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Home / Community / TCHS Student Attends Journalism Camp

TCHS Student Attends Journalism Camp


By Allison Eastep

Woman taking notes

I, along with other TCHS’s journalism students, had the opportunity to attend A&M’s High School Communications Workshop this past July 21st to the 23rd. The workshop is to help newspaper and yearbook students learn how to design, market, and create an overall better publication. Classes were taught by nearly 30 journalists, teachers, and yearbook professionals from across the nation. TCHS journalism teacher Jennifer Kunard brought a record thirteen students to camp this year to plan next year’s edition of the Sting City Press and the 2017-18 yearbook, but more than that, to create stronger team dynamics. “The most valuable part of going was not just learning skills and being critiqued, but I also wanted my students to get to know each other and hopefully bond. It’s important to have a cohesive staff so that we can hit the ground running on the first day of school,” Kunard said.

Though I attended nearly a dozen classes, the one I, along with my fellow newspaper staff, kept coming back to was David Knight’s feature and columns class. It was no doubt a powerhouse of inspiration, as Knight, with more energy and passion than most could wish to have, poured himself in his selection of articles ranging from the chronicles of a high school cheerleader to an exposé on dealing with a sibling with cancer. No matter what the article was, Knight had two universal truths – great writers tell the truth, and great writers are not judgmental. Though this may seem obvious, this workshop packaged this information in a more valuable way than simply reading lists of ‘Great Writing Tips’ on Wikihow. As Knight would say, sometimes it’s better to show than to tell.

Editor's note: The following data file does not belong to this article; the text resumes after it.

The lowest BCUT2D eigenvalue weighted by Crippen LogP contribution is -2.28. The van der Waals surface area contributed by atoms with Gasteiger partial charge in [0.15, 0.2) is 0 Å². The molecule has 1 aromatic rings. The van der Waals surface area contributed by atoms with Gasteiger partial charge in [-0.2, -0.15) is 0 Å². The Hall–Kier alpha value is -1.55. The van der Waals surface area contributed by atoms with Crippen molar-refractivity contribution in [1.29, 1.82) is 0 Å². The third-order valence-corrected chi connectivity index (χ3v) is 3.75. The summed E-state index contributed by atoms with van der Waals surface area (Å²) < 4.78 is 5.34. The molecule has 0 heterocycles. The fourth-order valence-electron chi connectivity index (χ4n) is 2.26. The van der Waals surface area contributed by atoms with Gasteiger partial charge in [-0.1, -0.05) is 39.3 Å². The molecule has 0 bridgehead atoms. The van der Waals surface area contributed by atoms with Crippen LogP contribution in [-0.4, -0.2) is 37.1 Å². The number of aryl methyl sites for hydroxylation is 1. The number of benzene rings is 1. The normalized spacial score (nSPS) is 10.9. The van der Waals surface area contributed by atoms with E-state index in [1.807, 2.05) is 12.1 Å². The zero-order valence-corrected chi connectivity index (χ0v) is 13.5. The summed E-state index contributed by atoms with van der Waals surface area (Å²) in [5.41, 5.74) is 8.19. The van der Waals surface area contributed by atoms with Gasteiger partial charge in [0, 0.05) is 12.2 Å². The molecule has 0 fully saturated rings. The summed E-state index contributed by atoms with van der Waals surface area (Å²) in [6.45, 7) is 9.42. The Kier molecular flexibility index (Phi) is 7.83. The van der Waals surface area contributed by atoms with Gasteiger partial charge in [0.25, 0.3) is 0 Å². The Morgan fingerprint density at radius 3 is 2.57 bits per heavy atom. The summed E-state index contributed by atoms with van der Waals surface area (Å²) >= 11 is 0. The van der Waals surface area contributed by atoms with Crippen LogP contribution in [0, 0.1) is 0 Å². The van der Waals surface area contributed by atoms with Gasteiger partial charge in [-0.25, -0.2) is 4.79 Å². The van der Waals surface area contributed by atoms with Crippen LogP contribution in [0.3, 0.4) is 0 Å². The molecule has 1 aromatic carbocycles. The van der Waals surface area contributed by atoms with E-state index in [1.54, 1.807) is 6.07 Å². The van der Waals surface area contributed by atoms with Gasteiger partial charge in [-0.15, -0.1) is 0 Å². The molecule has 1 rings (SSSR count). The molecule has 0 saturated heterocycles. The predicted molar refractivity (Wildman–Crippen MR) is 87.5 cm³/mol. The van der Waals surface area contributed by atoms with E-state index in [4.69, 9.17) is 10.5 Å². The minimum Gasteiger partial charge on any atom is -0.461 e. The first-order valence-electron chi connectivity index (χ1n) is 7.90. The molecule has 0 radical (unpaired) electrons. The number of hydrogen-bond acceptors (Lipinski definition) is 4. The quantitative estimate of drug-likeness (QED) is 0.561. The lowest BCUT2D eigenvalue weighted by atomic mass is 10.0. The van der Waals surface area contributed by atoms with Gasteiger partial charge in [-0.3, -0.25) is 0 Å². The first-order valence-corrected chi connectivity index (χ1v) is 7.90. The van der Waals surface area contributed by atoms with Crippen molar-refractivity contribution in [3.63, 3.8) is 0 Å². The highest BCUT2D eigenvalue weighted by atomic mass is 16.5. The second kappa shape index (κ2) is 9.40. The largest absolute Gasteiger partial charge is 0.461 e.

Yearbook students attended mostly designed-related classes and learned new ways to market their yearbook. But as Kunard said, most saw the greatest value in the team building aspects. Getting to know your classmates before tensions grow as deadlines approach can help in the long run.

“This weekend at camp I’ve learned, along with the rest of our staff, that teamwork and cooperation is the very first step in creating a yearbook or any publication. My favorite parts were always the late nights staying up with my team, getting to know them all and bouncing ideas around for our next book,” Talia Funkhouser, junior and yearbook member for three years said. ?

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